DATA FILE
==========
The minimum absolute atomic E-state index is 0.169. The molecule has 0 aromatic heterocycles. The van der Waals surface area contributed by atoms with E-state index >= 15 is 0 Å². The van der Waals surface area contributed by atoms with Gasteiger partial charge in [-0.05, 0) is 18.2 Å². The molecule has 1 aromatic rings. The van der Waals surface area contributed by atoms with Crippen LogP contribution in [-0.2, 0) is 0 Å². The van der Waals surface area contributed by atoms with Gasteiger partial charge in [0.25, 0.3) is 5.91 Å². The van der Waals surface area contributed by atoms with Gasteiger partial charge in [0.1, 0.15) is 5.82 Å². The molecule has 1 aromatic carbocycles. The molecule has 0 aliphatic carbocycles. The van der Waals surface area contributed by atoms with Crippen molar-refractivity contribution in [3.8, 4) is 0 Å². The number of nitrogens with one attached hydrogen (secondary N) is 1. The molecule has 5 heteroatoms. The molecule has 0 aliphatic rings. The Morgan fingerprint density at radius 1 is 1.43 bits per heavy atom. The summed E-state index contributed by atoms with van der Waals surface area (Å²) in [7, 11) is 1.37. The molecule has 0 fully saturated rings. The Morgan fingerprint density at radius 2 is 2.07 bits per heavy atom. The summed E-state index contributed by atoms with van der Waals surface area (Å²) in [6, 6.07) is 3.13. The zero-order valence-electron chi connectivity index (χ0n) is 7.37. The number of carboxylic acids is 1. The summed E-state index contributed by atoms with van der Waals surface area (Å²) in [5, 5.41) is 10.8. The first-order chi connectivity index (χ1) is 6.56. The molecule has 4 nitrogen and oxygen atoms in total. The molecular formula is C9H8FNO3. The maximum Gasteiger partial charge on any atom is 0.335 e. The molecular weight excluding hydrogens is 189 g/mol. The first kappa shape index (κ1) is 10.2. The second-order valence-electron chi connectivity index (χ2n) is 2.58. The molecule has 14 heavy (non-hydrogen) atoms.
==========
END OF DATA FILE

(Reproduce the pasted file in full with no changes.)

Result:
The minimum absolute atomic E-state index is 0.169. The molecule has 0 aromatic heterocycles. The van der Waals surface area contributed by atoms with E-state index >= 15 is 0 Å². The van der Waals surface area contributed by atoms with Gasteiger partial charge in [-0.05, 0) is 18.2 Å². The molecule has 1 aromatic rings. The van der Waals surface area contributed by atoms with Crippen LogP contribution in [-0.2, 0) is 0 Å². The van der Waals surface area contributed by atoms with Gasteiger partial charge in [0.25, 0.3) is 5.91 Å². The van der Waals surface area contributed by atoms with Gasteiger partial charge in [0.1, 0.15) is 5.82 Å². The molecule has 1 aromatic carbocycles. The molecule has 0 aliphatic carbocycles. The van der Waals surface area contributed by atoms with Crippen molar-refractivity contribution in [3.8, 4) is 0 Å². The number of nitrogens with one attached hydrogen (secondary N) is 1. The molecule has 5 heteroatoms. The molecule has 0 aliphatic rings. The Morgan fingerprint density at radius 1 is 1.43 bits per heavy atom. The summed E-state index contributed by atoms with van der Waals surface area (Å²) in [7, 11) is 1.37. The molecule has 0 fully saturated rings. The Morgan fingerprint density at radius 2 is 2.07 bits per heavy atom. The summed E-state index contributed by atoms with van der Waals surface area (Å²) in [6, 6.07) is 3.13. The zero-order valence-electron chi connectivity index (χ0n) is 7.37. The number of carboxylic acids is 1. The summed E-state index contributed by atoms with van der Waals surface area (Å²) in [5, 5.41) is 10.8. The first-order chi connectivity index (χ1) is 6.56. The molecule has 4 nitrogen and oxygen atoms in total. The molecular formula is C9H8FNO3. The maximum Gasteiger partial charge on any atom is 0.335 e. The molecular weight excluding hydrogens is 189 g/mol. The first kappa shape index (κ1) is 10.2. The second-order valence-electron chi connectivity index (χ2n) is 2.58. The molecule has 14 heavy (non-hydrogen) atoms.